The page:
• 1. This does not answer the question of how cavalier as an adjective came to mean ‘disdainful’. 2. This is extremely unlikely. Latin had both an /s/ and a /v/ (though realised [w], there was no phonemic distinction between the two), and there is no reason whatsoever to believe that a word with those two phonemes would have them randomly changed to /k/ and /b/ when borrowed into Latin. (I presume this is the word you’re talking about.) – Janus Bahs Jacquet Oct 15 '14 at 19:39
  • And if sowar is indeed the word you’re talking about as I assume, it wasn’t even anything like savaar at the time of the Romans. At the word would supposedly have been borrowed into various European languages, it would have been more like its ancestral, Avestan form, asabāra, which is even further from caballus or any of the other European words. There is also the problem that this means ‘horse-carried’ (= ‘rider’), whereas all the European words mean ‘horse’. – Janus Bahs Jacquet Oct 15 '14 at 19:42
  • Ok, Let me explain why asabāra is not far from caballus. The word "asab" means horse (in modern Persian it is pronounced "asb".) The word "asabāra" literary means "over the horse". Over time "asabāra" is transformed into many different versions of the word: Sowar, Savaar, Chapaar, caval. As you might know the sounds of "CH","C", and "K" are interchangeable. Also the sounds of "V", "B", and "P" are interchangeable as well. That is why we have words in German and English like "Uber" and "Over" that are from the same origin. – Sourena Oct 15 '14 at 19:58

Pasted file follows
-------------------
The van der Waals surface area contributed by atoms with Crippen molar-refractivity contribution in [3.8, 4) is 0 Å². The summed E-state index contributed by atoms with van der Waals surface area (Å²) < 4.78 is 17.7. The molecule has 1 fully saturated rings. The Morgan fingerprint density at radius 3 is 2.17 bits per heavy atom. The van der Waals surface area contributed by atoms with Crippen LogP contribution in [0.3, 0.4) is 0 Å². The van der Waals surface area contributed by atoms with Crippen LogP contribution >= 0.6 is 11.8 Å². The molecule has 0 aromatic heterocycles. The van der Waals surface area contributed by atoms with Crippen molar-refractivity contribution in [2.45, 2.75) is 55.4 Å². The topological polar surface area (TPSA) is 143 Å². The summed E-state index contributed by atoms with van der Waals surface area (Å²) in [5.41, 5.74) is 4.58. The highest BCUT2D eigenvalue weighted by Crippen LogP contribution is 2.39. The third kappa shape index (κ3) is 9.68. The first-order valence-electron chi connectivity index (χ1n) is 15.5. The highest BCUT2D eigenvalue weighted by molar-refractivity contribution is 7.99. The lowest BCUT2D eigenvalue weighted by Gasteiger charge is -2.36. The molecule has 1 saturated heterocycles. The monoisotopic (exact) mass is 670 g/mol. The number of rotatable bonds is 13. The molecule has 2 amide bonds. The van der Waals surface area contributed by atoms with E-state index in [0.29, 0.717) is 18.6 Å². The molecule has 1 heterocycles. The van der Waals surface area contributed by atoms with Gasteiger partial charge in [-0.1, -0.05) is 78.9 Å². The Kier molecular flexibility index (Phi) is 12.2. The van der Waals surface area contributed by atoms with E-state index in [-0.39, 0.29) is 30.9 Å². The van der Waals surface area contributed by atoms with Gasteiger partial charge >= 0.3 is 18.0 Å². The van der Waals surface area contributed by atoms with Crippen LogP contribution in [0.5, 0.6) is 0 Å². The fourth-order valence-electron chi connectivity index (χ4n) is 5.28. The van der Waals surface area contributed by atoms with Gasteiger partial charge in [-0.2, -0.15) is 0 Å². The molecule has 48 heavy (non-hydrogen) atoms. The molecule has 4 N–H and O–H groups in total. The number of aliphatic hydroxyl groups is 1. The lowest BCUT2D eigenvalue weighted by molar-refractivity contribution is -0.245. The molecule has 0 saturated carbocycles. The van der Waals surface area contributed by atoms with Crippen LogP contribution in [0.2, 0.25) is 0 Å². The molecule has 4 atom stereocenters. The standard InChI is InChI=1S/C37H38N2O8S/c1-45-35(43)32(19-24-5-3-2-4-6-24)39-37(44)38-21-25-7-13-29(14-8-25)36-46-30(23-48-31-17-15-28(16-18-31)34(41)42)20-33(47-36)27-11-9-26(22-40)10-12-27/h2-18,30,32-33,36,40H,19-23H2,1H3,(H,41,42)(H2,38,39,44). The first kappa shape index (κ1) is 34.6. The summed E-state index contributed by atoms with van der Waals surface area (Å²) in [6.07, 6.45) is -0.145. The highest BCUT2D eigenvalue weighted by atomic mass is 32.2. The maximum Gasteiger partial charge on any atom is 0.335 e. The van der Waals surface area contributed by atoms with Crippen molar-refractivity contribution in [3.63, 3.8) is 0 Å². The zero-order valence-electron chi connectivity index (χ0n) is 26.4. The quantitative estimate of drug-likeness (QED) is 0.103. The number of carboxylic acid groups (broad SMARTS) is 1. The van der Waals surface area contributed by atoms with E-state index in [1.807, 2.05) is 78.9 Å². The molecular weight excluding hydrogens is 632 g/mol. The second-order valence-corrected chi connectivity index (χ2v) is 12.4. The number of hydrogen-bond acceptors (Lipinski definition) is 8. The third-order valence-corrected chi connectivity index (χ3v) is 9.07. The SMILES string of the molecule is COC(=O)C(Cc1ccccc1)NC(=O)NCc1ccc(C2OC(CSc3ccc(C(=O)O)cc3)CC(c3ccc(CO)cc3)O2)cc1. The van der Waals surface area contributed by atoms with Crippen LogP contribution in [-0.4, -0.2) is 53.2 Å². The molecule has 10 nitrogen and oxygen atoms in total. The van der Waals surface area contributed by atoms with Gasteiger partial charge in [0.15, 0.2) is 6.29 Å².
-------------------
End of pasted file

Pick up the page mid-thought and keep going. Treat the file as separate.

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    Please cite a source, any kind of source, that shows examples of where Latin borrowed words beginning in /s/ or even /tʃ/ by replacing that /s/ or /tʃ/ with a /k/ sound. Until you can do so, your theory has less than no merit whatsoever. Also remember that the word is found in many other languages than Latin, all of which very clearly show a /k/, and some of those (particularly Old Church Slavonic) are very particular about how they treat sibilants and affricates as opposed to velars. – Janus Bahs Jacquet Oct 15 '14 at 20:08
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    We know exactly how they pronounced ‹c›: as a /k/. There’s lots of evidence for that. And in Italian, ‹c› is only pronounced /tʃ/ before front vowels. A horse is called cavallo in Italian, caballo in Spanish, caballu in Asturian, etc.—and they ALL have a /k/ sound, just like Latin did. So does OCS кобꙑла, Irish capall, Welsh ceffyl, Gaulish caballos, etc. The only languages that have /tʃ/ or /ʃ/ are the French ones, where the development /k/ -> /ʃ/ is completely regular. The word predates common knowledge of writing and the alphabet. – Janus Bahs Jacquet Oct 15 '14 at 20:23